The mental health repercussions of loose-lipped politicians, social peers or anyone of influence are apparent in Ivan’s story. Thoughts about taking one’s own life aren’t uncommon for men in rural areas, especially for guys who are same-sex attracted. According to a medical publication from May 2016 which consolidated analysis from various international studies, lesbian, gay and bisexual (LGB) people are more likely than heterosexual people to attempt suicide. In fact, a summary of the study states: “We found that as many as 20% of, or 1 in 5, LGB adults have attempted suicide during their lifetimes”.

For Wagga Wagga resident Naylan McDonell, this is something he’s all too familiar with after his first boyfriend Cameron Vella took his own life in November 2012. McDonell recalls Vella’s experience of coming out describing family reactions as mortified and disgusted. “Even to this day there are still people in this community who will stand up and say homophobic discriminative things and feel they have a right to, but no-one’s going to stop them.” Reflecting upon past events he goes on to say: “Cameron’s death symbolises the tragedy of growing up gay in a country area, and it also symbolises that change is needed on a national scale.”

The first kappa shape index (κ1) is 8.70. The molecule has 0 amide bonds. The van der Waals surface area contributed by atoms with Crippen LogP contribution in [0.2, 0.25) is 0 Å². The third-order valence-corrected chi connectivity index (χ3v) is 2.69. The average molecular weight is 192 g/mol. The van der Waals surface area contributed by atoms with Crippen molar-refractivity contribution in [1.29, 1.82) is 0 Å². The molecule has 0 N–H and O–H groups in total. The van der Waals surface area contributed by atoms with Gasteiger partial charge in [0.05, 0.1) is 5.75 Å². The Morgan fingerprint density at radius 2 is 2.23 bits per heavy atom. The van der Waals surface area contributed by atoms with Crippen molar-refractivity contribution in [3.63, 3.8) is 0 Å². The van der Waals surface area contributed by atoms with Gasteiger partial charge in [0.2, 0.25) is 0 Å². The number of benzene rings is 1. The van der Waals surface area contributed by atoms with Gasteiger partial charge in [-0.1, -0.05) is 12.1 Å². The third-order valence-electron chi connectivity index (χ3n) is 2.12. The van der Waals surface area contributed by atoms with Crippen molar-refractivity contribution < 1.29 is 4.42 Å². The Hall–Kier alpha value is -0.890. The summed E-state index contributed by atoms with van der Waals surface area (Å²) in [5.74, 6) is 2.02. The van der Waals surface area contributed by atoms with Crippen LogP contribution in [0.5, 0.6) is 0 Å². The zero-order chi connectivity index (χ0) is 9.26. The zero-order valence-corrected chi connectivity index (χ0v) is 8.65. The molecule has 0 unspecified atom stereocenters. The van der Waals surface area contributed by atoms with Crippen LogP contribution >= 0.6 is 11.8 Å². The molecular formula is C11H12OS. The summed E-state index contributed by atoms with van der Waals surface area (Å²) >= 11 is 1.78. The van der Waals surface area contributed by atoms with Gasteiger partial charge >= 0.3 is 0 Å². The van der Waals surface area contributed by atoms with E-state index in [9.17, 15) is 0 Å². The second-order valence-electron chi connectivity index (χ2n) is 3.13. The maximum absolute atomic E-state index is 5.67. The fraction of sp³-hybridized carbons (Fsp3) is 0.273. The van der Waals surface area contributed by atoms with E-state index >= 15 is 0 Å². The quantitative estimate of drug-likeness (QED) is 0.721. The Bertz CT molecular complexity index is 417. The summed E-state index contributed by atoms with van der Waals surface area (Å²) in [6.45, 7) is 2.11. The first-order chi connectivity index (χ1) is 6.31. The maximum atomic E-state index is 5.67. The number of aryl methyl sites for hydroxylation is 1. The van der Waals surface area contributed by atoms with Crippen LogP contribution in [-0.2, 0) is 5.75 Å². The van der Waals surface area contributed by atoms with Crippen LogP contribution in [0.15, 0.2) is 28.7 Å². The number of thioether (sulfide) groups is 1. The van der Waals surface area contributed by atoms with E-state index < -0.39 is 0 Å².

“Cameron’s death symbolises the tragedy of growing up gay in a country area, and it also symbolises that change is needed on a national scale.”

A new approach to intervention

For some men, the challenges of identity, same-sex attraction and isolation are more complex than for others. Support organisation Beyondblue is exploring innovative ways of using online platforms to reduce stigma around anxiety and depression, and to prevent the premature death of men in Australia.

One such initiative led by Thorne Harbour Health goes by the name of Dale. Dale is hoping to find out if an online resource is effective at giving men the tools they need to tackle stigma. By providing peer-based and facilitator led discussions for men in heterosexual (straight) relationships who are also attracted to other guys, the project aims to support men experiencing anxiety, depression or the stigma that can be associated with same-sex attraction.